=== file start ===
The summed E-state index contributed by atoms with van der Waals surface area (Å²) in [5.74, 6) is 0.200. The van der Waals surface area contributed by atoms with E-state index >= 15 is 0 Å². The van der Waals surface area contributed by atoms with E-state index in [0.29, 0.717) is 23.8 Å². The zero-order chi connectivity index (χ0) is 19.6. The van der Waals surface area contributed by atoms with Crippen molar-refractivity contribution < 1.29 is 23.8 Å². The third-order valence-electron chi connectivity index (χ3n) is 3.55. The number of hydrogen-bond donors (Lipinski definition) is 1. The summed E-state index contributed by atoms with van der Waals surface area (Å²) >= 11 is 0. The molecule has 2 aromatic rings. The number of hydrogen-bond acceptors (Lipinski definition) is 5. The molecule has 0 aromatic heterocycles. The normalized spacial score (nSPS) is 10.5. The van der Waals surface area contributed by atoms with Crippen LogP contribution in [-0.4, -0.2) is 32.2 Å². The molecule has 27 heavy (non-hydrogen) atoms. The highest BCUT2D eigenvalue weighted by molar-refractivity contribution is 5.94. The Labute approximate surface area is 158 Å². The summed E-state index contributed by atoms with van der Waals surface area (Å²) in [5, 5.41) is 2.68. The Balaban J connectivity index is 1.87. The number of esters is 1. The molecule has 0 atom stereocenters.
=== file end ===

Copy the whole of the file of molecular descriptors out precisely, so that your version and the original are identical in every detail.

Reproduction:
The summed E-state index contributed by atoms with van der Waals surface area (Å²) in [5.74, 6) is 0.200. The van der Waals surface area contributed by atoms with E-state index >= 15 is 0 Å². The van der Waals surface area contributed by atoms with E-state index in [0.29, 0.717) is 23.8 Å². The zero-order chi connectivity index (χ0) is 19.6. The van der Waals surface area contributed by atoms with Crippen molar-refractivity contribution < 1.29 is 23.8 Å². The third-order valence-electron chi connectivity index (χ3n) is 3.55. The number of hydrogen-bond donors (Lipinski definition) is 1. The summed E-state index contributed by atoms with van der Waals surface area (Å²) >= 11 is 0. The molecule has 2 aromatic rings. The number of hydrogen-bond acceptors (Lipinski definition) is 5. The molecule has 0 aromatic heterocycles. The normalized spacial score (nSPS) is 10.5. The van der Waals surface area contributed by atoms with Crippen LogP contribution in [-0.4, -0.2) is 32.2 Å². The molecule has 27 heavy (non-hydrogen) atoms. The highest BCUT2D eigenvalue weighted by molar-refractivity contribution is 5.94. The Labute approximate surface area is 158 Å². The summed E-state index contributed by atoms with van der Waals surface area (Å²) in [5, 5.41) is 2.68. The Balaban J connectivity index is 1.87. The number of esters is 1. The molecule has 0 atom stereocenters.